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Old December 28th, 2007, 03:43 PM
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State Street Showdown 2007 - Part 2
Disqualified: Macy's

Well, given that there are no other competitors in this year's State Street Showdown, you are stuck with Macy's. But per official State Street Showdown policy, we won't be awarding them 1st Place. Rather, they are disqualified. Why? Because they are Macy's. Enough said. Don't like it? Get your own State Street Showdown!

Look, trumpets with red things on them

It's been another rough year for Macy's on State Street. As has been publicly acknowledged by the company, those Marshall Field's stores that converted over to Macy's haven't been doing so well, with the biggest blight on the record being the State Street store, which folks have seemingly avoided in droves. While the rest of the new Macy's empire seems to be assimilating according to plan, State Street continues to be the renegade.

It's a fake holiday celebration!

Recently, those at Macy's, Inc. (which is what Federated Department Stores rebranded as when they converted all the stores over) have basically acknowledged that they are going to give up on trying to lure Marshall Field's shoppers back to the store and instead will focus on "new, younger customers." Sounds like a sound business strategy... not. Given that Macy's is far below par in service and quality when compared to Field's, I guess the new strategy is to go after the Target customer.

The Centennial Celebration
at Macy's on State Street

We are honored to celebrate the 100th anniversary
of the icons and traditions loved by so many Chicagoans.

The Centennial Archive, curated by the Chicago History Museum,
is located on the 7th floor. The collection tracks the proud
100-year history of the Great Tree, Walnut Room, Tiffany
Ceiling and Great Clock at our flagship Chicago store.

For this Christmas season, Macy's tried to play the "we're celebrating the history of Chicago" card by pulling together a fake centential celebration of The Great Tree in the Walnut Room, while also tying it to other icons, like The Great Clock (which is not really 100 years old, but apparently, no one told them that). This was denoted with some signage on the outside of the building:

The Great Tree is located inside The Walnut Room, a historical restaurant inside Field's/Macy's. We've eaten there a few times during past Christmases, as it's sort of a Chicago Christmas tradition. Amy grabbed lunch there this year with a friend and didn't have much positive to say about the experience. I'll let her follow up later, but it was obvious that corners had been cut.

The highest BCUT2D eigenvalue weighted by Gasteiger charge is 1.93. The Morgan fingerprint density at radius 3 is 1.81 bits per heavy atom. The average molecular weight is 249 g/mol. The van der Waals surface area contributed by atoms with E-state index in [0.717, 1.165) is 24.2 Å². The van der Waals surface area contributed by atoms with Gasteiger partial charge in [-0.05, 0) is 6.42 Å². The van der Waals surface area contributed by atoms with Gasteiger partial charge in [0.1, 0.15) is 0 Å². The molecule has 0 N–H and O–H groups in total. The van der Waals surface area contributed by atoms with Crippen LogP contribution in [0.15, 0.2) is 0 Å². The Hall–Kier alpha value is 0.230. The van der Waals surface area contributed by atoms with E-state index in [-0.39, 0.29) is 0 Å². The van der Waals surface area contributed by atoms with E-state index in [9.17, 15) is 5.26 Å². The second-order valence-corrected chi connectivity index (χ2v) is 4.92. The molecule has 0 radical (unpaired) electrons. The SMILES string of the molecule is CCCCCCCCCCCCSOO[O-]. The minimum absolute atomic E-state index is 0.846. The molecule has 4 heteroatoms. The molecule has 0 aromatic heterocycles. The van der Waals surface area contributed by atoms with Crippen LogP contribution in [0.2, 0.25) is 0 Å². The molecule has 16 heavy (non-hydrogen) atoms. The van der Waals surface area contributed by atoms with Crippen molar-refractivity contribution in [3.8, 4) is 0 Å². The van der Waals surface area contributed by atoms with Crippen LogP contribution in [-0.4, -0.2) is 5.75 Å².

Additional, free from her exclusive deal with Kmart, Martha Stewart designed the ornaments for his year's Great Tree. Nothing quite says "this is Chicago" like a Martha Stewart tree. Thanks Macy's!

Macy's holiday offerings list

It seems that "quality" is a big buzzword that is used quite a bit by Marshall Field's supporters like myself when we compare the old vs. the new at Macy's. This isn't just in merchandising, or service, or food experience, but it seems to also extend to actual professionalism when it comes to signage. Case in point: The advertising on the outside of the building denoting all of Macy's holiday offerings. You see this displayed near the holiday windows, so all the shoppers will catch it as they walk by. The use of it is nothing new; Field's did it for years.

However, being a picky writer at times, especially when it comes to glaring copywriting errors, I can't believe some of the descriptions that showed up during this year's window displays.

First, let's get to the actual text as transcribed off the windows:


FAO Schwarz
5th floor, Kid's Department

Children of all ages have a reason to smile-FAO Schwarz return to Chicago! The 5,200-square-foot shop at Macy's will be filled with the specialty toys, stuffed animals and other high-quality products that have made FAO Schwarz a source of wonder and delight for generations of children.

Sarah's Pastries & Candies
1st Floor Arcade, Store Hours

Sarah's Pastries & Candies offers pastries, cakes, tarts, chocolates, cupcakes, gourmet sandwiches, a variety of gift baskets, and many more tantalizing treats all baked daily by Sarah's pastry chefs.


Macy's and The Joffrey Ballet Free Wine or Dessert with Meal Package